How to Spot Argentine Ants

Identifying, Locating and Controlling Argentine Ants

Due to their small sizes, the best way to identify Argentina ants is by their color, tails and the fact that they smell when squashed. Argentina ants are highly busy when looking for food. They trail in a group of five or more ants, and they can move on buildings and trees. Research has shown that at every given time, there are about ten quadrillion ants alive and roaming on earth. Some people may find it hard to believe, but those who have dealt with Argentine ants invasion may even feel like the number is an underestimate. These are prolific breeders, and the worse thing is that they are aggressive too.

Appearance

The Argentina ants’ colonies are easy to identify due to their massive sizes, but individually, they are only 3mm long. They are wingless, and their color ranges from light to dark brown. The males and queens are larger and darker. They can be distinguished from the other ant species by the following features;

  • They do not sting, though they can bite
  • Their antennae are divided into 12 segments
  • Their mandibles are lined with 5-8 large teeth
  • Their eyes are set below the widest point of the head
  • A single node separates thorax and abdomen
  • Emits a musty smell when crushed
  • They move in vast ant trails

Queens

The Argentine ant queens are different from the other ant species. Some of their unique features are;

  • They are small about 1/6 to ¼ inches in length which are smaller than the species of ant queens
  • The winged Argentine ant queens mate only once with a winged male after which they produce fertile eggs for the rest of their lives. Other ant species have a seasonal swarming flight, but these species do not form new nests instead they mate inside the nest.
  • Ever Argentine ant colony has several queens, and each of them can lay as many as 60 eggs per day
  • The Argentine queens help workers by feeding their young one with the other species, the queens lay eggs and depend on the ant worker to feed and take care of the young.
  • They are mobile and get out of the nest with other workers

Males

The males hatch from the queen’s fertilized eggs, and their lives are short. Their function is to mate with the queen, and they die soon after mating.

Their habitat and diet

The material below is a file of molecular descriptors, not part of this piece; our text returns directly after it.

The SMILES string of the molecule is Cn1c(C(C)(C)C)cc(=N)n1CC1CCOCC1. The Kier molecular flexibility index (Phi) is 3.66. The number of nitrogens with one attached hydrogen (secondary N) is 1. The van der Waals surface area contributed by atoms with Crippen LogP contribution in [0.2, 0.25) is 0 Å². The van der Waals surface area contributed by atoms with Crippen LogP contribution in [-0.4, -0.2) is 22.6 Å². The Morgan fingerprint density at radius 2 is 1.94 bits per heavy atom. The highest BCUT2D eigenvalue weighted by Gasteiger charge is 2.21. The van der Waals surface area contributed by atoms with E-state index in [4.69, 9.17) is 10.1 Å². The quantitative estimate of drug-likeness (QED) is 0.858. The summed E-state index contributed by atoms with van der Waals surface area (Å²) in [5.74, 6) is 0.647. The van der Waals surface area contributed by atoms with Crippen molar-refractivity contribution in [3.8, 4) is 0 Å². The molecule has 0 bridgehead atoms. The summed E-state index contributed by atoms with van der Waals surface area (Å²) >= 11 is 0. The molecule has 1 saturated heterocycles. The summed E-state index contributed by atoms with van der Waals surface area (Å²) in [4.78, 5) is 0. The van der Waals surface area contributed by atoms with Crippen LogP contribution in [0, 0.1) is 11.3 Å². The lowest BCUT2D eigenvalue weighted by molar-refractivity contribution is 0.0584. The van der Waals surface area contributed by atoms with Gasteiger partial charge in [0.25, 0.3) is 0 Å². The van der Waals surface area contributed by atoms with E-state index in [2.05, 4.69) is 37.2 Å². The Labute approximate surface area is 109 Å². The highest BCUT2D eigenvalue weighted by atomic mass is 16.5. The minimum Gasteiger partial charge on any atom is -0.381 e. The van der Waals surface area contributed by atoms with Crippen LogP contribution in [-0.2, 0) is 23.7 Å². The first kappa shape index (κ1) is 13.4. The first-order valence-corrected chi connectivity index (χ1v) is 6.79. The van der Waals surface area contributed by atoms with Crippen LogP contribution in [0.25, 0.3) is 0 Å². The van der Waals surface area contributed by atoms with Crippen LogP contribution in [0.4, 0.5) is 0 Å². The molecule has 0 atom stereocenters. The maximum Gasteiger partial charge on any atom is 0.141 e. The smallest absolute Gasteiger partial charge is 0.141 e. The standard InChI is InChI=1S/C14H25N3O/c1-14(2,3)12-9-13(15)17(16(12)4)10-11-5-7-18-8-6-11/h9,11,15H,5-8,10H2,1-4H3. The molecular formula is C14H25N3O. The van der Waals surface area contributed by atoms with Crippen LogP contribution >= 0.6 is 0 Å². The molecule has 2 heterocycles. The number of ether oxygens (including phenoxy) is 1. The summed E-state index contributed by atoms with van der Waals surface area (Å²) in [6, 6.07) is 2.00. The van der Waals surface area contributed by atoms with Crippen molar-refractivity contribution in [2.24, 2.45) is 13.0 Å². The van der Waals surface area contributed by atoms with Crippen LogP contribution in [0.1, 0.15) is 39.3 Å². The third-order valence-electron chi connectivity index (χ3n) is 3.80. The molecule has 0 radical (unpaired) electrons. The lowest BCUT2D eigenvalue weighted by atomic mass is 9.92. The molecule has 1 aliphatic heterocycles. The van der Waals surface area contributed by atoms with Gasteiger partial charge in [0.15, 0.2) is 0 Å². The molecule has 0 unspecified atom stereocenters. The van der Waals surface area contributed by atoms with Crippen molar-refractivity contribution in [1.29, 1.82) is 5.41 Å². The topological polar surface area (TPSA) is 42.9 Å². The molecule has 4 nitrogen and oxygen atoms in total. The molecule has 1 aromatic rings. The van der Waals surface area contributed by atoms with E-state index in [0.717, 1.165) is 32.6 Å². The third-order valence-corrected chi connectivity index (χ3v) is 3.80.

They have made homes in 15 countries on six continents. These invaders have adopted in urban areas in the United States, especially in California. They can nest in many places both moist and dry regions. You can find them in living soil, debris, mulch, underneath wood and cavities at the base of trees and shrubs.

Their colonies contain hundreds of queens, and instead of constructing new nests through swarming, they build them around the original but remain connected to the Queens’ old territory. With this reconnection, they can easily create and expand to form many colonies. Each colony contains millions of insects, and together with the many queens, they can destroy an entire city block. They love feeding on aphids due to their sugar secretions.

How to know if you have an Argentine Ant infestation

Check your location – Although they can live almost everywhere in the world their survival in cold regions is low. If you live in a warm place like the coastal California, it might be hard to find any urban area that is not infested by Argentine ant, but if you are in a place like North Dakota, there is a big chance that they are not present.

Control measures

Baiting is the most preferred treatment over the regular spraying scatters unless you use a non-repellent spray. Baiting is the most effective method to get rid f the entire colony. It is best if you chose the sugar-based and protein based baits. You can use other sprays if you are spraying the nest itself.

How to use ant bait

  • Begin by finding the trail. The most effective bait is the one placed along the trails they use when foraging for food
  • Re-bait even after the ants have consumed the bait and keep checking on daily basis until they are all gone
  • Use of spray stresses the colony which causes them to split into sub-colonies and scatter. The scattering multiplies the number of ant colonies and therefore makes your problem even worse.
  • When using bait, ensure to use a slow acting one. The quick bait kills the foraging ant and may leave out the worker ants which are out searching food for queens.
  • You should be patient as the bait could take a much longer time than you expect

Argentine ants are very dangerous and handling them yourself can be hectic. It is best if you ask for help from a pest management firm near you. The professionals will implement measures that will eliminate the ants as well as advice on what to do to avoid re-infestation.

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